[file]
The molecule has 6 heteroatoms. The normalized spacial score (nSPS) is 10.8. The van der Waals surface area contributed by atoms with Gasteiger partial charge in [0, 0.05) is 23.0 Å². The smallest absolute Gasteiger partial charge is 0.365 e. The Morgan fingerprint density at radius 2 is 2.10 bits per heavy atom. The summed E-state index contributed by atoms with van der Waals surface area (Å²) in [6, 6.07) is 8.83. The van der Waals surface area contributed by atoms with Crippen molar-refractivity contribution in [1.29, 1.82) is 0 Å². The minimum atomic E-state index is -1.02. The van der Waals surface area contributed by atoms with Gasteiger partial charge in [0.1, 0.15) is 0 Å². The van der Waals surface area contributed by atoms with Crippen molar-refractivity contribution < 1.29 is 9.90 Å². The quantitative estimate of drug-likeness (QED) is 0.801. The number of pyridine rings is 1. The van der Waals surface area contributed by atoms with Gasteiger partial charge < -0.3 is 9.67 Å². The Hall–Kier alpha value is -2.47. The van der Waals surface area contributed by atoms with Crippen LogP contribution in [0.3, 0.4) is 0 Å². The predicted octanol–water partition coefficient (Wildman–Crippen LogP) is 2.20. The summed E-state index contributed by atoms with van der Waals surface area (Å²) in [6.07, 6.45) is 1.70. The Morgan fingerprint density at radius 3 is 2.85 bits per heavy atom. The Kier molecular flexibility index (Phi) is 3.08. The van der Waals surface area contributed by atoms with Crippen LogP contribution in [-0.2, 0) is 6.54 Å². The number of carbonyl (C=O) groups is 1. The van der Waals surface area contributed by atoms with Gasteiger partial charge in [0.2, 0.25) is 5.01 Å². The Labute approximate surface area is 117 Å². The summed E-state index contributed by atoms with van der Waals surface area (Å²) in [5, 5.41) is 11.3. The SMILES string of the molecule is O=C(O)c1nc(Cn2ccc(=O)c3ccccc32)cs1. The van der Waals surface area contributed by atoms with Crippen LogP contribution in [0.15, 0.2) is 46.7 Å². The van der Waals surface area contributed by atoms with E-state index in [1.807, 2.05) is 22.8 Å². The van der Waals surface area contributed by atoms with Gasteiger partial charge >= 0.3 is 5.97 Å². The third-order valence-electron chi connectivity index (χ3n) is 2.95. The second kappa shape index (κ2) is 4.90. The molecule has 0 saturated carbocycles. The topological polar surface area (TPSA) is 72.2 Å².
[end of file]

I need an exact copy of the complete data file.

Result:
The molecule has 6 heteroatoms. The normalized spacial score (nSPS) is 10.8. The van der Waals surface area contributed by atoms with Gasteiger partial charge in [0, 0.05) is 23.0 Å². The smallest absolute Gasteiger partial charge is 0.365 e. The Morgan fingerprint density at radius 2 is 2.10 bits per heavy atom. The summed E-state index contributed by atoms with van der Waals surface area (Å²) in [6, 6.07) is 8.83. The van der Waals surface area contributed by atoms with Crippen molar-refractivity contribution in [1.29, 1.82) is 0 Å². The minimum atomic E-state index is -1.02. The van der Waals surface area contributed by atoms with Gasteiger partial charge in [0.1, 0.15) is 0 Å². The van der Waals surface area contributed by atoms with Crippen molar-refractivity contribution < 1.29 is 9.90 Å². The quantitative estimate of drug-likeness (QED) is 0.801. The number of pyridine rings is 1. The van der Waals surface area contributed by atoms with Gasteiger partial charge < -0.3 is 9.67 Å². The Hall–Kier alpha value is -2.47. The van der Waals surface area contributed by atoms with Crippen LogP contribution in [0.3, 0.4) is 0 Å². The predicted octanol–water partition coefficient (Wildman–Crippen LogP) is 2.20. The summed E-state index contributed by atoms with van der Waals surface area (Å²) in [6.07, 6.45) is 1.70. The Morgan fingerprint density at radius 3 is 2.85 bits per heavy atom. The Kier molecular flexibility index (Phi) is 3.08. The van der Waals surface area contributed by atoms with Crippen LogP contribution in [-0.2, 0) is 6.54 Å². The number of carbonyl (C=O) groups is 1. The van der Waals surface area contributed by atoms with Gasteiger partial charge in [0.2, 0.25) is 5.01 Å². The Labute approximate surface area is 117 Å². The summed E-state index contributed by atoms with van der Waals surface area (Å²) in [5, 5.41) is 11.3. The SMILES string of the molecule is O=C(O)c1nc(Cn2ccc(=O)c3ccccc32)cs1. The van der Waals surface area contributed by atoms with Crippen LogP contribution in [0.15, 0.2) is 46.7 Å². The van der Waals surface area contributed by atoms with E-state index in [1.807, 2.05) is 22.8 Å². The van der Waals surface area contributed by atoms with Gasteiger partial charge >= 0.3 is 5.97 Å². The third-order valence-electron chi connectivity index (χ3n) is 2.95. The second kappa shape index (κ2) is 4.90. The molecule has 0 saturated carbocycles. The topological polar surface area (TPSA) is 72.2 Å².